SGA 13th. Street Baptist Church II Corinthians Lesson 11


Lesson 11
II Corinthians 6:1-10

E-Mail - Henry Mahan

(Vs. 1.) The ministry of the gospel of Christ is a work in which every believer is engaged, whether in preaching, teaching, praying, giving, or witnessing. It is a work which requires perseverance, faithfulness and diligence. We are not in competition, but work together in unity with one common goal – the glory of God (Phil. 1:14-18). However, the meaning here is that we are fellow labourers with Christ. He is the Chief Shepherd; we are under him. He is the Master; we are servants (1 Cor. 3:5-9). Redemption is his work alone ('Salvation is of the Lord'); yet there is a ministerial part which lies in witnessing (Acts 1:8), preaching (Mark 16:15, 16) and teaching (Eph. 4:11-14). In this regard, we are "workers together with him". "We beseech you to receive the gospel we preach; believe it, embrace it and walk therein." For to hear the gospel, or to be exposed to it, or only to give lip service to it, or to profess to believe it and then turn back is to receive it "in vain"! (Heb. 10:38, 39; 2 Peter 2:20-22.)

(Vs. 2.) This is a quotation from Isaiah 49:7, 8, and these are words spoken by the Father to Christ! "I have heard thee." He heard him when he stood as our eternal Surety, the Lamb slain from the beginning; he heard him in his priestly prayer recorded in John 17; he heard him in the garden, on the cross and now at his right hand interceding for us. "In a time accepted," or in a time of peace and good will from the Father to men, for God was pleased in the fulness of his own time to send Christ to this world (Gal. 4:4, 5; l Tim. 1:15). "In the day of salvation have I succoured thee." While Christ was on this earth working out the salvation of his people by his obedience, suffering and death, he was helped, strengthened and empowered by the Father through the Holy Spirit. Paul cries, "Behold," before each sentence in order to get their undivided attention. "Now is the accepted time." It is the time of God's mercy and grace to men in Christ. "Now is the day of salvation." The work is done, righteousness is brought in and God is reconciled in God has purposed, promised and pictured this day throughout the Old Testament. It is all fulfilled in Christ (Heb. 3:6-12).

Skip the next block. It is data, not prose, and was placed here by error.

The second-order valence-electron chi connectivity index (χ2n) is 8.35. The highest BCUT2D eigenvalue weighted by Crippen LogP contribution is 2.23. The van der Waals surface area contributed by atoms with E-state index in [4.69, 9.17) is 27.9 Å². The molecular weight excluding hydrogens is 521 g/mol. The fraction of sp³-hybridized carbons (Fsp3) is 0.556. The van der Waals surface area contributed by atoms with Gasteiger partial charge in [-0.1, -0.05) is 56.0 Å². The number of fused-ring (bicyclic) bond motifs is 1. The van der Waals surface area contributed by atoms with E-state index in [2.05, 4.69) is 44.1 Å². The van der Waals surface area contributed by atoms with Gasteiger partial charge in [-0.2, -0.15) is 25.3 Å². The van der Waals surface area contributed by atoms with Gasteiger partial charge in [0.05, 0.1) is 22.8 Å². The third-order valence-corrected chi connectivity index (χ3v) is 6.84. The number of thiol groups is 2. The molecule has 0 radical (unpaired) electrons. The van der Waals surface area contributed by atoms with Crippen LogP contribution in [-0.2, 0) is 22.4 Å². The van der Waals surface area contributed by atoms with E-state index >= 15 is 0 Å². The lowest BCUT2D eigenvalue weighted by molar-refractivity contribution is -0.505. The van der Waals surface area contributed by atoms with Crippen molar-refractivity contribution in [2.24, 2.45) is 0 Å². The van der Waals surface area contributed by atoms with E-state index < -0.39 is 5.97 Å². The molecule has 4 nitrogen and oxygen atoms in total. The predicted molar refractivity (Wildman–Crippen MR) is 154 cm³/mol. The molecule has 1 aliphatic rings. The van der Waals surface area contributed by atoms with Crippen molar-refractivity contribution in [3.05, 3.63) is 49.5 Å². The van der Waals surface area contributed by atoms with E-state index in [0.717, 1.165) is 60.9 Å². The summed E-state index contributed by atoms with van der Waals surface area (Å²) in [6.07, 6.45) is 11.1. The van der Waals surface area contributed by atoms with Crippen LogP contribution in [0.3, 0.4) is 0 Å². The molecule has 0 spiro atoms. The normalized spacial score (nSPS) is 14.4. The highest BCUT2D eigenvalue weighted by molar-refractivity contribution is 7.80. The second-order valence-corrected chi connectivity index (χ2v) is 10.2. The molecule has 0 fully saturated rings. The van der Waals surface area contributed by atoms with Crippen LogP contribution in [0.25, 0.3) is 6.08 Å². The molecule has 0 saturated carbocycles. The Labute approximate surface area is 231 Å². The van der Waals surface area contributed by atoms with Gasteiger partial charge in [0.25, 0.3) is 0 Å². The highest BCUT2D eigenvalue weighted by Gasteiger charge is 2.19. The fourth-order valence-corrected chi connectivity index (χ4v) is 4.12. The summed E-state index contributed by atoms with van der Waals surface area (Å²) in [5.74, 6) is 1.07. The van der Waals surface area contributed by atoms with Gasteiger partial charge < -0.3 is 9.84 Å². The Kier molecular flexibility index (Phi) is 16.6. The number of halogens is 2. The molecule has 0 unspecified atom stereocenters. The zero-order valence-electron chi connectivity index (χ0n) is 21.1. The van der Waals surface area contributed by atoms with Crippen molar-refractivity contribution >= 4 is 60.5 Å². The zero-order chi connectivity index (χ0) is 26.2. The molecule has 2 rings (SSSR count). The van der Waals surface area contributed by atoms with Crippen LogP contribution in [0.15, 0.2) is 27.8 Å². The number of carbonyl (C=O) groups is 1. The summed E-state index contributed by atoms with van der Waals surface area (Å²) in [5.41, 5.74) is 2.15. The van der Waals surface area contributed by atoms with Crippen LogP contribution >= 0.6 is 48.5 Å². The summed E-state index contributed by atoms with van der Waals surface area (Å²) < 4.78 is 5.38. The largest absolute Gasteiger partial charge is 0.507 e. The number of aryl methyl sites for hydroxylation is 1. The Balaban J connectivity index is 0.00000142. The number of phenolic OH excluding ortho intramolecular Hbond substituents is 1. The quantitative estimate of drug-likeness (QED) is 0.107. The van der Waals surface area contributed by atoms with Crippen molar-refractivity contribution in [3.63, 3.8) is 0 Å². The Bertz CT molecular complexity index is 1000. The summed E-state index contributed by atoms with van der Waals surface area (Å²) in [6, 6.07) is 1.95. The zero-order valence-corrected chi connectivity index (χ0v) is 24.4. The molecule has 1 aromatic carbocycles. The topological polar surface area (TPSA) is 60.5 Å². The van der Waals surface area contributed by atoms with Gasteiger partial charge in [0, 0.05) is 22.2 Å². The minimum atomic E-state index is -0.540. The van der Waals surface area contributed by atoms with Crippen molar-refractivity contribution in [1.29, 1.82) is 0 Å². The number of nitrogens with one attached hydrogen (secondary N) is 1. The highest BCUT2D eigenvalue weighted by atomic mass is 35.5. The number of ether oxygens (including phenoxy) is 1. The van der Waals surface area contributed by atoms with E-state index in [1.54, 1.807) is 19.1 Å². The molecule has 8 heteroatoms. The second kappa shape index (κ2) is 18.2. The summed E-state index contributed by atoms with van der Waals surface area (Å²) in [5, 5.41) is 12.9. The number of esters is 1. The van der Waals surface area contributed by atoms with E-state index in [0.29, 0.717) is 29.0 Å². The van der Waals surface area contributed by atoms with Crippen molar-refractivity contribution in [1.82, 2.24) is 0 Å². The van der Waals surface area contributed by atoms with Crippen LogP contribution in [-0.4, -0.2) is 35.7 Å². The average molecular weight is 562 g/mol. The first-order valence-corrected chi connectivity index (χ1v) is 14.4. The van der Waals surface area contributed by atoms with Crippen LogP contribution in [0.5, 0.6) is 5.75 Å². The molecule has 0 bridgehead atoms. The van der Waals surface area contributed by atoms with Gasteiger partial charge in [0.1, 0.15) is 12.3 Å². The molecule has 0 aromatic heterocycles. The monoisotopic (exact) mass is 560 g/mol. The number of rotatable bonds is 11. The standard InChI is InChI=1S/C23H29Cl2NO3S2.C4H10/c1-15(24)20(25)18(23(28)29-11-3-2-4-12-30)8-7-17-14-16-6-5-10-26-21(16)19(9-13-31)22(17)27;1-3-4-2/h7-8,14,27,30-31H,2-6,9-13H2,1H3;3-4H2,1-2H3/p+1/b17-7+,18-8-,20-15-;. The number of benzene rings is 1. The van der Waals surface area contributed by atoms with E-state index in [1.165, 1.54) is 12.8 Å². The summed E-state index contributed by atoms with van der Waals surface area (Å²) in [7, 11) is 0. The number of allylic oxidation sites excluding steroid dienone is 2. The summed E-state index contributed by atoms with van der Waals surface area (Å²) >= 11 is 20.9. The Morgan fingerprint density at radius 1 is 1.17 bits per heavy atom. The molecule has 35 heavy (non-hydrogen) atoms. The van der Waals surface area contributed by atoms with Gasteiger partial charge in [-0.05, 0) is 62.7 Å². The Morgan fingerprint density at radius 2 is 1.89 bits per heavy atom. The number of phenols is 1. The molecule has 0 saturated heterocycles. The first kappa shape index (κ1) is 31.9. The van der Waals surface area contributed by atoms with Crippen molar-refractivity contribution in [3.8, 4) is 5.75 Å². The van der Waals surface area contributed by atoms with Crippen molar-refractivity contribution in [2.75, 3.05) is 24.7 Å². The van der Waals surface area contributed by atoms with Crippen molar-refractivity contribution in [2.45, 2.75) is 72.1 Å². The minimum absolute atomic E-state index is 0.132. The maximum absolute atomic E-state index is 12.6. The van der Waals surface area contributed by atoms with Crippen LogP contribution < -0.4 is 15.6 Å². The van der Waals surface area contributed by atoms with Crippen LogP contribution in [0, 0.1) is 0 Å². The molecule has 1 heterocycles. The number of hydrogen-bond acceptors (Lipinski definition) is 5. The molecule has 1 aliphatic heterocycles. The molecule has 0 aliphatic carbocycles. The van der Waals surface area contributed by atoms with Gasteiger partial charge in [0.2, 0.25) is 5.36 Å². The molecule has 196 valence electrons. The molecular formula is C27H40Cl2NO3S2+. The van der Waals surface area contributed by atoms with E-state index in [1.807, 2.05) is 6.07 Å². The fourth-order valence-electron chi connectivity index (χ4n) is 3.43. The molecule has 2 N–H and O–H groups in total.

(Vs. 3.) To "give no offence" is to avoid actions, words, habits and conduct that might be a stumbling-block to others and hinder the success of the gospel preached. The words can be a general precept to all believers, as in 1 Corinthians 10:31-33, especially to ministers. There are persons who are awaiting all opportunities to reproach the gospel and discredit the ministry of the Word. Let us not give them reason to do so. The next verse seems to bear out the fact that Paul is speaking to ministers of the gospel.